Every Tuesday, I'll have a feature article posted.
Jeff Vandermeer is an award-winning author, editor, and publisher and his book-length fiction has been translated into 15 languages. He has also contributed to many publications including The Washington Post Book World, Publishers Weekly, SF Weekly, Bookslut, The SF Site, Locus Online, Amazon, and many others. He has several new books coming out this year.
Thanks for agreeing to do this interview. First off, you're quite busy these days, dabbling in everything from writing, editing, blogging, and other arcane rituals. What in your opinion is the biggest change for you compared to, say, ten years ago? What advice would you have given to your younger self back then?
I would tell my younger self to do exactly what I did—to fanatically and obsessively work on improving my fiction and being addicted to the idea of art for its own sake. It’s only when you get some comfort level with technique and craft that you can relax into your writing, so those early years, at least for me, were always going to be intense and narrow in focus. But I’ve always done all kinds of different projects—the internet has just changed the kinds of visibility for those projects. Before the internet, I used to do more with magazine publishing and with putting on local poetry and fiction reading events in my community. Fiction is always the most personal and the thing I was born to do, but editing is also very fulfilling, and blogging often allows me to get my sense of humor out into the world. The way these cycles go is, I have a major novel out and then I need to recharge so I have anthologies out, and in that period people suddenly think of me as an editor. Then the next novel comes out and the anthologies recede and I’m a writer again. But I’ve always believed in the writer as person-of-letters—i.e., that if you’re creative in the written arts you should be as well-rounded as possible for your skill set. I love to write reviews, for example, do critical essays when I have the time, and have recently started doing very amateurishly-edited films. I’m also doing comic books soon and collaborating with musicians. It’s all connected in my opinion. But it’s in part because my comfort level with writing has gotten greater—not that I don’t push myself, but that I’m more confident.
Over at The Agony Column, you have two comprehensive columns on the production of City of Saints and Madmen. Considering all the other projects you've churned out since then, is it still the most challenging book you've written/produced/published/promoted? Will we be seeing another incarnation of the book?
I dunno. The fake disease guide came close to being as intense. Here’s the thing—if you really care about what you’re doing, and you’re detail-oriented, and you want to push your projects as far as they can go...most of them are going to be intense and challenging in some way. The projects this year, including a Clarion charity anthology, are challenging in different ways. The only difference with City of Saints is that it was the first that became widely visible to readers. There will be no further incarnation of that book, in terms of a revision, although there’s a possibility a Czech version will include City and Shriek, with some interlinking material between.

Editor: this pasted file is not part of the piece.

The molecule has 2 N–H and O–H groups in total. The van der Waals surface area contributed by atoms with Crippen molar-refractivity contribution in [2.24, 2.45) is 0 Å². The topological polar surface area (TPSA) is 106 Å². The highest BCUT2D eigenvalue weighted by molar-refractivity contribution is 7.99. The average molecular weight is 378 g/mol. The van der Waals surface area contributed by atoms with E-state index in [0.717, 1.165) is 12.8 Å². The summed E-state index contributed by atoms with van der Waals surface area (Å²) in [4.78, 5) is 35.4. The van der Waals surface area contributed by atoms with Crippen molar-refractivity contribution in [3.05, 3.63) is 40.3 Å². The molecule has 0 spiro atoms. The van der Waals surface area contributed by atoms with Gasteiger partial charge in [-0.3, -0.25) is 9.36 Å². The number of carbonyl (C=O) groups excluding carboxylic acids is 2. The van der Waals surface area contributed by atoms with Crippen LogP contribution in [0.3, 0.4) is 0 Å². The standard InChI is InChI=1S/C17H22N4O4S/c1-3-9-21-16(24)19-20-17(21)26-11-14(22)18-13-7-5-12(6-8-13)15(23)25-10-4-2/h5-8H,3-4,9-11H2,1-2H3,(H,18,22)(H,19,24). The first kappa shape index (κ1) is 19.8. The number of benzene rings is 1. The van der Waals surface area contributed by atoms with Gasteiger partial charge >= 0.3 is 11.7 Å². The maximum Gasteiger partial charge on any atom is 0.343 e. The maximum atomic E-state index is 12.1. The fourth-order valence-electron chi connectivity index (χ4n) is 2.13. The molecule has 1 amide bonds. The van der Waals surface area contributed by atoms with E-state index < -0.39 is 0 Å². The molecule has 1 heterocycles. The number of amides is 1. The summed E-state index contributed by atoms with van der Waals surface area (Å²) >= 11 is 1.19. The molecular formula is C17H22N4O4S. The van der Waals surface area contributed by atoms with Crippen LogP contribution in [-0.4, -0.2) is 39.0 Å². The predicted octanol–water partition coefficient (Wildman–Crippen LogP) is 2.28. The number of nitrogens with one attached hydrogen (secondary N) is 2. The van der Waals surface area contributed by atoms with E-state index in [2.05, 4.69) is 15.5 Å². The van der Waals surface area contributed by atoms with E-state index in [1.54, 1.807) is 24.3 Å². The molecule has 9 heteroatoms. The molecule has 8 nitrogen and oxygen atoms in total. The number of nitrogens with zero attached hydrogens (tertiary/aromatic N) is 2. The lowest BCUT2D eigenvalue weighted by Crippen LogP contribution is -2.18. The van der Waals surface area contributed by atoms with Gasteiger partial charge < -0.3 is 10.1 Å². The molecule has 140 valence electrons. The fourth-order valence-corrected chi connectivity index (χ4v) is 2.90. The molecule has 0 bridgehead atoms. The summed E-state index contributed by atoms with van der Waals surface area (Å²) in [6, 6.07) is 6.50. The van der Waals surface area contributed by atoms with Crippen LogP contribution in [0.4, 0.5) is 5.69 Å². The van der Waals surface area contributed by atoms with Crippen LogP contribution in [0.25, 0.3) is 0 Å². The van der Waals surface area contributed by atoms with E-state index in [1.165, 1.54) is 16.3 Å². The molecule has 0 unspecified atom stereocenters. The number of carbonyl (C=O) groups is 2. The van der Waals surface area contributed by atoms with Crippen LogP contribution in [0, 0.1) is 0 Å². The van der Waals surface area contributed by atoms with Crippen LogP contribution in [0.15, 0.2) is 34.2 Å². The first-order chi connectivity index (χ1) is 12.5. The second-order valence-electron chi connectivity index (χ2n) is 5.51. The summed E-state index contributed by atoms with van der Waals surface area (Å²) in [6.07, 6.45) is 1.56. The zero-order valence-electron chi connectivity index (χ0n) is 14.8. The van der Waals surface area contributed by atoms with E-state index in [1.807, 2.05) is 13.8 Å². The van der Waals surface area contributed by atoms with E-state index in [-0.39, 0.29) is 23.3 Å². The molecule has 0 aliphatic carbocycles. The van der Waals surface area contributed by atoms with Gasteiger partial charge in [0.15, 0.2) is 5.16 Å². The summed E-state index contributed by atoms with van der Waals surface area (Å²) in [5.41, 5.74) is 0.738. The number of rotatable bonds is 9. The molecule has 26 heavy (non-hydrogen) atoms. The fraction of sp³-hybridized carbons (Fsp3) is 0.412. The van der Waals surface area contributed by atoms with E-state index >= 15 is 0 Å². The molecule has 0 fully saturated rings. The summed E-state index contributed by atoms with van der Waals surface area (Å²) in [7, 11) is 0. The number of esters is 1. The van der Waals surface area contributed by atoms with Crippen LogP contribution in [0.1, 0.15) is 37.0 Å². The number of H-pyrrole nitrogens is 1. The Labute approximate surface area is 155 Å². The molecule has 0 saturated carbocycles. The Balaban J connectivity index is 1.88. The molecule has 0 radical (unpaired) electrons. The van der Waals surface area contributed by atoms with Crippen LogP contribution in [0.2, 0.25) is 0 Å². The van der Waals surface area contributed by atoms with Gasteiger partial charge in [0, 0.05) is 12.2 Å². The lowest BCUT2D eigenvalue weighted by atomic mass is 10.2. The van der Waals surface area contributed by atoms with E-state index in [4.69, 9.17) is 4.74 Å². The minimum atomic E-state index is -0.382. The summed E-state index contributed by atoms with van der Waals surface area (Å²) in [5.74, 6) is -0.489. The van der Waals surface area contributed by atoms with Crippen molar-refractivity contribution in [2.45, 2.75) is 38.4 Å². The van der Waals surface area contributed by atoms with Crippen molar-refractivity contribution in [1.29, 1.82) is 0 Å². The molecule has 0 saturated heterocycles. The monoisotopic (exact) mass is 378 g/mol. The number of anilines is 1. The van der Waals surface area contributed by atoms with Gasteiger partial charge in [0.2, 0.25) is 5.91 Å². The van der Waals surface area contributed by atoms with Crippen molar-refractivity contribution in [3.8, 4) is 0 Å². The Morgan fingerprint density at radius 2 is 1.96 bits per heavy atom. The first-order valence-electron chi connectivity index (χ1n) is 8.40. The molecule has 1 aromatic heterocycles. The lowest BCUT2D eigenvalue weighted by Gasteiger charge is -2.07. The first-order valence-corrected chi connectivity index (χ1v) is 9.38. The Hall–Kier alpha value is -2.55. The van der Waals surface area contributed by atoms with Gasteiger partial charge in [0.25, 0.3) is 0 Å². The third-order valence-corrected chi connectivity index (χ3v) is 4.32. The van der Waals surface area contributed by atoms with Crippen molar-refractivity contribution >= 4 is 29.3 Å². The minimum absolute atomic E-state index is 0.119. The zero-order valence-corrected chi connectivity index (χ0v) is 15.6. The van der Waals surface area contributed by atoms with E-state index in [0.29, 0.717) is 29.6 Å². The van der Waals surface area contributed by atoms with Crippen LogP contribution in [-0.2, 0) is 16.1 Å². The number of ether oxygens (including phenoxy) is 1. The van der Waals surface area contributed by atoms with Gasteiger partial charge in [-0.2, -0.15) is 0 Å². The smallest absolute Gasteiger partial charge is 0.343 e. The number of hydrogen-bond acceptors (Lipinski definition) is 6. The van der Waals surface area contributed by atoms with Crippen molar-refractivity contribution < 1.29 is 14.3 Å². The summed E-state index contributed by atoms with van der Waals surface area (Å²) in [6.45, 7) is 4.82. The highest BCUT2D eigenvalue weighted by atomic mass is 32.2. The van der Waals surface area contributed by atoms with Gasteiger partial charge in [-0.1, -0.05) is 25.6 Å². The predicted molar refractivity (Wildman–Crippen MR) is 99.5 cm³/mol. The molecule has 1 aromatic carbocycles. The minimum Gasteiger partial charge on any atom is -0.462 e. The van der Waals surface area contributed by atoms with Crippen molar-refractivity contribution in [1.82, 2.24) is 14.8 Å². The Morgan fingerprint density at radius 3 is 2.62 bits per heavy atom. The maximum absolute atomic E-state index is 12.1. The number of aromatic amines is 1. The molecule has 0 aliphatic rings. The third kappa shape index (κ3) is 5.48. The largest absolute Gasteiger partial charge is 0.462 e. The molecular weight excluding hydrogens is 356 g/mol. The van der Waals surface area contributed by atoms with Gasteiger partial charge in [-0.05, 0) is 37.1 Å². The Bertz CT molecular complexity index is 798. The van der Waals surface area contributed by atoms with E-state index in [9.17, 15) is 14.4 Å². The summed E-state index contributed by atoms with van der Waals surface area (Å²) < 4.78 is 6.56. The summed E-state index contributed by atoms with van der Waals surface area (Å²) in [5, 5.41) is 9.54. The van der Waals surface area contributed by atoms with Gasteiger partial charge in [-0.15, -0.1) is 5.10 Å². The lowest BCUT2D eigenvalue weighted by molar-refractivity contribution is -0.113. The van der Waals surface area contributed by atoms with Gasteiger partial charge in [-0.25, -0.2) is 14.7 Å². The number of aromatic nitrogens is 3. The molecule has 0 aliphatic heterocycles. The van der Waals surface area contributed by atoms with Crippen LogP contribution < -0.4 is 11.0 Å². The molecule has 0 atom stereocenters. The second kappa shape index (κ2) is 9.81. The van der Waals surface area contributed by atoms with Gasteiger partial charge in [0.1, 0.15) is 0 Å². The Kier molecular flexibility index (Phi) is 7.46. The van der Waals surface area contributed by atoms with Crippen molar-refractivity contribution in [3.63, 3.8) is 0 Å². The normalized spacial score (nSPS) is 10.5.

Aside from City of Saints and Madmen, you also edited publications like The Thackery T. Lambshead Pocket Guide to Eccentric and Discredited Diseases. What drives you to produce such original and very innovative books? Have you also considered experimenting with other mediums, whether it's the Internet, film, animation, comics, etc.?
Zach Taylor and I are actually doing a Torture Squid comic based on City of Saints. And there’s the Shriek film, based on my first screenplay. More comics projects are forthcoming, and film projects. As for what drives me, I think it’s important to push your creativity as far as it can go without it becoming self-referential and un-fun for the reader. The Victorian stylings, the supposed disease in Spanish written by Borges, and some of other things are pushing the envelope in ways that readers find to be fun and entertaining. It’s mostly about fully realizing the concept of whatever project you’re working on—on making sure you are using your imagination as fully as possible. I am not happy unless there’s a challenge.
Both you and Ann have several books coming out this year. Can you tell us more about them? (Go plug away!)
Here’s the Cliff’s Notes version: New Weird antho (with Ann, editor, collecting fiction and discussion about this dispute movement centered around China Mieville); Steampunk (with Ann, editor, collecting classic reprinted steampunk fiction from Joe Lansdale, James Blaylock, and others); The Situation (PS Publishing, long story about a crazy bio-tech dysfunctional cubicle workplace); The Leonard Variations (with Ann, editor, a Clarion charity anthology containing student riffs on the same story plot with accompanying instructor essays; kind of a workshop in a box); Secret Lives (the long-delayed micro-stories collection from Prime Books in a limited hardcover); Shriek: An Afterword (the limited edition with the Shriek movie, Church soundtrack CD, with cover by Ben Templesmith and layout by John Coulthart); Best American Fantasy 2 (the best North American fantasy, with Ann and Matt Cheney, editor, mostly from literary mags and some genre mags; a different look at fantasy in 2007); Predator: South China Sea (my tie-in novel, with a definitely surreal couple o’ twists, but also definitely adhering to the classic themes and action that appeal to the readers of this series); Fast Ships/Black Sails (with Ann, editor, a collection of fantastical and SF pirate stories, including original fiction from Naomi Novik, Michael Moorcock, Garth Nix, etc.). Then we collapse and die.